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Oregon Mountain Bike Trails Adapted for Accessibility

An anonymously donated grant allowed 100 miles of Bend, Ore.’s mountain bike trails to be assessed for adaptive users in May.

After breaking his back six years ago, Skye Chaney was determined to enjoy the outdoors in the same way he had before the incident through kayaking, skiing and mountain biking.

So, he adapted a kayak, enrolled in mono skiing lessons and purchased an adaptive mountain bike (aMTB) to get back on the trails.

Chaney is a regular rider on Bend’s mountain bike trails, 100 miles of which were assessed for adaptive users in May, thanks to a grant from an anonymous donor. The grant specified hiring aMTBers Quinn Brett and Joe Stone of Dovetail Trail Consulting to perform the assessment with the support of Oregon Adaptive Sports.

Brett is an avid hand-cyclist after suffering a fall as a professional climber in 2017, and Stone is an experienced aMTBer, hiker and civil rights activist for people with disabilities. They participated in the project to break down a critical barrier preventing adaptive athletes from accessing the outdoors: readily available information.

100 Miles of Accessible Trails

“There wasn’t anything published or public that was targeted specifically for adaptive mountain bikers so they could learn how to get outside with or without our support,” said Pat Addabbo, executive director of Oregon Adaptive Sports.

The 100 miles of assessed trails are now listed on the Central Oregon Trail Association’s (COTA) website, with information on the trail’s character and the likelihood of requiring the assistance of a support rider. The first goal of the grant is now complete, with 33 videos uploaded to COTA’s Vimeo account to provide adaptive riders a feel for the trails.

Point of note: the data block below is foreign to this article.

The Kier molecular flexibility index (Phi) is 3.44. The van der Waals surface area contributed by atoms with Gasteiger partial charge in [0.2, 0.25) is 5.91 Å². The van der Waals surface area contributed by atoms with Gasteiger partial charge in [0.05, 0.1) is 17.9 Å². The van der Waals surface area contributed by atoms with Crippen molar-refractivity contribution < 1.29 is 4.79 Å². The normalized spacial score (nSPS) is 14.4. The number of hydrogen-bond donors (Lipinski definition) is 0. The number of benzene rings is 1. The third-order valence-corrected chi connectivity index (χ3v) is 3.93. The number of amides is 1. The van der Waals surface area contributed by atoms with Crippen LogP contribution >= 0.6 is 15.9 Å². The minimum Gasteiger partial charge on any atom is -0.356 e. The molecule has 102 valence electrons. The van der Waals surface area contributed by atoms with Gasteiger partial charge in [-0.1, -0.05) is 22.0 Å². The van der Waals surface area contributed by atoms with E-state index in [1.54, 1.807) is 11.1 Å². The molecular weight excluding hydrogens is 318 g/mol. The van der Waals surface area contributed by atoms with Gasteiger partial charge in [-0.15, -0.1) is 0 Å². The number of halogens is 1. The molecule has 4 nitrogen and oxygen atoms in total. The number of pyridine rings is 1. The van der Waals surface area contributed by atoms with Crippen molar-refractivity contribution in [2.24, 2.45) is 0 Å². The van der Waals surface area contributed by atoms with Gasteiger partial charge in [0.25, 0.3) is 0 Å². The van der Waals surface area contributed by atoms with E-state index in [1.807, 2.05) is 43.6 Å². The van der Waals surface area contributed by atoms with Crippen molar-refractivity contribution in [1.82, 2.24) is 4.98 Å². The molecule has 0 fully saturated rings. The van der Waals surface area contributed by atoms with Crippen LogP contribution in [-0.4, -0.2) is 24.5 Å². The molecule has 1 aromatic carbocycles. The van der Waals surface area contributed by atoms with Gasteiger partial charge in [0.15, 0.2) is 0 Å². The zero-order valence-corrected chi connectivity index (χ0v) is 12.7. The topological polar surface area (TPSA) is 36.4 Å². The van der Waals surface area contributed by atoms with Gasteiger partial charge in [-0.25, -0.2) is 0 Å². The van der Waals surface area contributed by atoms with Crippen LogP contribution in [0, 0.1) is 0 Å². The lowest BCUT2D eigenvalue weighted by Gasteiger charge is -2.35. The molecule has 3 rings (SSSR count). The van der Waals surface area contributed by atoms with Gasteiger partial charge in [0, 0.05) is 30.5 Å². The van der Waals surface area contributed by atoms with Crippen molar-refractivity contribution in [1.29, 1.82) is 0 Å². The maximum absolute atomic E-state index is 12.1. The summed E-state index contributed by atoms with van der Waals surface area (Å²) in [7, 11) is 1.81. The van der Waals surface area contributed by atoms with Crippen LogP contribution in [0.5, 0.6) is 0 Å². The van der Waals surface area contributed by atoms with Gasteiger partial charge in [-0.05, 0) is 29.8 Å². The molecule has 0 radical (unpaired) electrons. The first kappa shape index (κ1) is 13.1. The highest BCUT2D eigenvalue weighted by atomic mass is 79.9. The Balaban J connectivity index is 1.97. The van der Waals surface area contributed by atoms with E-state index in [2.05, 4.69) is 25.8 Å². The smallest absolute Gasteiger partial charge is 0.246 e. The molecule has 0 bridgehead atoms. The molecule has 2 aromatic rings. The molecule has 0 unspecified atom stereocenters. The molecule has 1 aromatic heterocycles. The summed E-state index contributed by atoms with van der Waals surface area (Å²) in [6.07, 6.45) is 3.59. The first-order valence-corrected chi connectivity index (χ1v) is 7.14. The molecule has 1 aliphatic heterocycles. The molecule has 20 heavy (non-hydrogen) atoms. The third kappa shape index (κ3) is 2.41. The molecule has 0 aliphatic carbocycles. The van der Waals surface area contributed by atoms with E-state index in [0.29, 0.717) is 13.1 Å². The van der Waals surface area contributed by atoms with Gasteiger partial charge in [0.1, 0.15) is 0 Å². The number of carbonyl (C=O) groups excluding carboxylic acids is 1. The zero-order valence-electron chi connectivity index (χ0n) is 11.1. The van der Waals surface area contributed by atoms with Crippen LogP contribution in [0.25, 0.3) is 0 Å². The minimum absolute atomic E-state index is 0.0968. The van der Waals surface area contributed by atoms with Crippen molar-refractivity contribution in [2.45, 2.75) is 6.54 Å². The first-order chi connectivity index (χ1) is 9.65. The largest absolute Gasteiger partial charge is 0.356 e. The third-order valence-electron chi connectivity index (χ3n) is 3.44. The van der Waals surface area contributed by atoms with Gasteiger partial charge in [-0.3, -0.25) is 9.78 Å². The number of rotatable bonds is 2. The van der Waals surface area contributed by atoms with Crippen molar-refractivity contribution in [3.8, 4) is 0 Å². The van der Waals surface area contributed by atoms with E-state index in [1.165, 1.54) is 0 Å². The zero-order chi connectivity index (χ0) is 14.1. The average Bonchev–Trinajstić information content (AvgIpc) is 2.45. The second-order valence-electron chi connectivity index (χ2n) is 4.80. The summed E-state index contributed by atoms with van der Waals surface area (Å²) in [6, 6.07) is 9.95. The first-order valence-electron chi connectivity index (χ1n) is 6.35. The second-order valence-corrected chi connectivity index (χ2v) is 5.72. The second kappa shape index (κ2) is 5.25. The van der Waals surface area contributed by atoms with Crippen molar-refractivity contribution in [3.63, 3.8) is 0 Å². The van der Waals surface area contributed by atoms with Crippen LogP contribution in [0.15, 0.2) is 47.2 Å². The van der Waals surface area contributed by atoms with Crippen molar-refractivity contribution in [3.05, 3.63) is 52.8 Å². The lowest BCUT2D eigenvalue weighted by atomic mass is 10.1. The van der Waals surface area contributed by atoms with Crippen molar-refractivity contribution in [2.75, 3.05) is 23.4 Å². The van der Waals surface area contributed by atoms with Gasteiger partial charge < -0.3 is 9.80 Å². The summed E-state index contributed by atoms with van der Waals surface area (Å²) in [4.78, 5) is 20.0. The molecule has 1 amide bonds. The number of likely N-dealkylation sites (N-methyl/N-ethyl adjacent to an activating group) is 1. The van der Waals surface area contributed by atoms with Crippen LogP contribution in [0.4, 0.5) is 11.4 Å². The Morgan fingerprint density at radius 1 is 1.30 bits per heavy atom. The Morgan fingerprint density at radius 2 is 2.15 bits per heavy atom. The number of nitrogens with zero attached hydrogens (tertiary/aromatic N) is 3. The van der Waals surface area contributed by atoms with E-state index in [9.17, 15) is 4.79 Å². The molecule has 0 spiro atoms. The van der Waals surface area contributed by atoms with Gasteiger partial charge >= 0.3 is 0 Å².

Bikers of all sorts visit YouTube to watch videos of trails they want to ride to get a feel for what it’s going to be like before they head out there, said Emmy Andrews, executive director of COTA.

“Now you have that specifically with adaptive bikes,” she said.

The remainder of the grant money will be put toward trail work that will make the trails rideable for adaptive users, with time spent adding those routes to Trailforks, according to a press release. Trail work is expected to be completed by the fall and the routes will be added to Trailforks by the end of 2023.

Bowhead Reach Adventure E-Bike

Chaney rides a 100 percent electric Bowhead Reach Adventure e-bike, an adaptive trike with full suspension and two wheels in the front and one in the back, which retails for about $15,000. It’s outfitted with a harness, allowing Chaney to get back up after tipping over and an articulating front end, giving him the ability to control the bike with his upper body.

“What (the bike) did is it allowed me to do the same things I could do before I broke my back,” Chaney said.

Chaney regularly receives encouragement from fellow riders, but occasionally, an able-bodied person doesn’t recognize his bike as a mobility device. During an interview with The Bulletin in the parking lot of the Cascade Lakes Welcome Station last Tuesday morning, a rider said to Chaney, “I could be wrong, but I’m pretty sure that (trail) is closed to motorized vehicles.”

Chaney’s bike meets the definition of a wheelchair under The Americans with Disabilities Act and is specifically designed to allow him to gain access to the outdoors.

“(The aMTBs) are allowed on all the trails, they’re technically even allowed on wilderness trails if those folks wish to go there because obviously, without those bikes, there would be no way for them to access those trails,” Andrews said.

“We’re trying to help continue to educate the community that this is what adaptive mountain biking looks like,” Addabbo said.

Lifting All Boats

Adaptive mountain bike riding is intended to level the playing field. And with the completion of the assessment of 100 miles of Bend’s mountain bike trails, the playbook for accessible mountain riding is taking shape. As a result, knowledge has increased in the community surrounding what types of trails work best for aMTBers and which do not, Andrews said.

“One of my professional goals is to lift all boats,” Andrews said. “I always tell people — if I have solved a problem (that you are facing), please call me. I will tell you everything I know so that your path can be easier.”

Andrews said she looks forward to becoming a resource for other communities to ease their burden in developing new trails with universal design, allowing access that is universal to all user groups.

©2023 The Bulletin (Bend, Ore.). Distributed by Tribune Content Agency, LLC
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